Mary Lou Dodge is a fun‐loving 91‐year‐old who lives in the same Lyon Park home that her family built in 1933 when she was three years old. We first met last year when I stopped to admire the stately oaks in her yard. Thus began a friendship between us that provided a window into Lyon Park’s history.
Mary Lou’s parents purchased their lot from an African American woman who owned several acres in Lyon Park. At that time, N. Fenwick Street had only four homes (there are now 17). The street extended only as far south as the current location of Long Branch Elementary School. Once the pavement ended, a path led south to a dirt road bordered by tall grasses, now known as Highway 50. Mary Lou remembers seeing horses from Fort Myer ride down this road, which ended at Seven Corners, the site of a Christmas tree farm.
On Sunday mornings, her family would occasionally drive west on the dirt road, then absent of houses or cars, to have break‐ fast by one of the many creeks that now flow under the high‐ way. They would make a fire, over which her mother would fry eggs and bacon on a skillet. During one of these outings, they met soldiers on horseback from Fort Myer. One of them gave her brother a horse ride, which he remembered for the rest of his life. For her part, some of Mary Lou’s fondest childhood memories are of her father reading to her and her siblings before bed. He loved Charles Dickens and would read them A Christmas Carol and Treasure Island by Robert Lewis Stevenson.
Mary Lou’s father worked as a private secretary for a retired col‐ onel. During the week, he would walk to N. Pershing Drive to catch a bus to his office downtown at 17th and K Streets NW. With no sidewalks in Lyon Park in those days and few vehicles, he would walk right down the middle of N. Fillmore Street.
In Lyon Park, the countryside didn’t feel far away. A pasture with a barn and cows nestled in the block enclosed by Highway 50, N. Highland Street, and N. Irving Street, across from the current Thomas Jefferson Community Center. Several of Mary Lou’s neighbors kept chickens. A family lived in a rundown house where the elementary school now stands and Mary Lou’s parents would not allow her to wander to the area that is now the corner of N. Fillmore Street and Arlington Boulevard, as vagrants and drunks tended to gather there. A small, shallow und) flowed through Lyon Park along the route of the pedestrian pathway in Fillmore Park.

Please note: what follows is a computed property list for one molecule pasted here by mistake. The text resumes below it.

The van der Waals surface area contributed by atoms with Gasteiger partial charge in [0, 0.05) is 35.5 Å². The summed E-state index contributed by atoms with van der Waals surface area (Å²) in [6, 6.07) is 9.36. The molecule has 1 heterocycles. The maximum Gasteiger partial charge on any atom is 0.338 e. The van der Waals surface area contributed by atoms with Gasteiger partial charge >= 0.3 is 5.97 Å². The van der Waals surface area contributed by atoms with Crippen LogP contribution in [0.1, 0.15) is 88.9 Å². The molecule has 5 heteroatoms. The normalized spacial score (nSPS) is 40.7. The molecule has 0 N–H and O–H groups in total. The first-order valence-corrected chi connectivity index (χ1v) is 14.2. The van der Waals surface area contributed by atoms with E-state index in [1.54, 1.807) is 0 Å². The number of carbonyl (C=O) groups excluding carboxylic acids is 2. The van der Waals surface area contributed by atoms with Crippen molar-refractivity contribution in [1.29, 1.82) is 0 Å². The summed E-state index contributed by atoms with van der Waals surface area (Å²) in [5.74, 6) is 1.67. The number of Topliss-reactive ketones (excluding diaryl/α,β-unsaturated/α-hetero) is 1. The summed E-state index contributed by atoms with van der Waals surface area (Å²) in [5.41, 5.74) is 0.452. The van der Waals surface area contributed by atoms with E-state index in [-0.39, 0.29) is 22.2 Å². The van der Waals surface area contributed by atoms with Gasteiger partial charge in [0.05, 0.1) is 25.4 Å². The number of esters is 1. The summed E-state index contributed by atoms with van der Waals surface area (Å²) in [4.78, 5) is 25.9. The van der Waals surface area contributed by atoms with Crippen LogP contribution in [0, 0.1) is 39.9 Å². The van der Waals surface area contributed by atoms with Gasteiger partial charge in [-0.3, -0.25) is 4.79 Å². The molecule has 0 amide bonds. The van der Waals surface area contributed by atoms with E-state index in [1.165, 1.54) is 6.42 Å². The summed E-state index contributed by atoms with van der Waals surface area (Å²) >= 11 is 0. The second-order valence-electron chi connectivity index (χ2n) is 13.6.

The neighborhood was much quieter than it is now, though she remembers hearing the rumble of her family’s 1933 Chevrolet before seeing the car come into view over the hill on N. Fillmore Street. She and her uncle’s family, who also lived in the neigh‐ borhood, both had “victory gardens,” or vegetable gardens used to supplement food rations during World War II. Coffee was always in short supply during the war and when people heard that the grocery store (or “sanitary store”) had coffee in stock, they would rush there to buy it.
During gasoline rationing, the Dodge family would maximize their gas mileage for summer vacations by sailing on the Norfolk Steamer ship from DC with their car on board to Seashore State Park (now First Landing State Park) in Norfolk. Mary Lou vividly recollects a vast lineup of warships positioned nose‐to‐tail along the mouth of the bay to protect against German submarines. At the time, Virginia Beach was off‐limits to bathers due to debris from sunken ships that had washed up on shore.
When Mary Lou was in the seventh grade, she would spend time after school with a friend who lived in the apartments that are now Cambridge Courts Condominiums. Before the girl’s parents would return from work, they would make prank calls to stores that sold cans of Sir Walter Raleigh brand tobacco. She remembers warning the cashiers: “Do you sell Sir Walter Raleigh in a can? Well, you better let him out!”
The neighborhood’s main street was N. Pershing Drive and the busiest intersection (Pershing and Washington Boulevard) housed a drugstore, a grocery store, and a gas station, among other businesses. Her mother shopped there and also frequented a farmer’s market at 10th and E Streets SW, streets that no longer exist. That area is now L’Enfant Plaza, bordered by a tangle of highways. There was also a swimming pool near Hains Point; it closed one summer due to a polio epidemic.
Together with her two brothers, Mary Lou delivered the Evening Star newspaper to earn extra money. The paper was much thinner than today’s newspapers, almost the size of a pamphlet. She showed me exactly how she used to fold one page into another to make it easy to throw.
Mary Lou’s grandmother would come from Tennessee to live with them for part of the year. She would listen to radio soap operas, gushing with love stories and drama, which Mary Lou’s mother prohibited her from hearing. Nevertheless, she found a way to enjoy the sappy, tearful dialogues of the radio program “Stella Dallas.” She would sit on the front step outside the door, which afforded her a place to listen out of her mother’s sight.
All of Mary Lou’s girlfriends married directly after graduating from high school and did not attend college. Mary Lou, how‐ ever, earned a degree in chemistry at the University of Mary Washington. The income from her paper route covered half of the tuition of her first year in college. Once she started her career as a chemist in Richmond, she would regularly take the
train home, a journey that cost $5.00.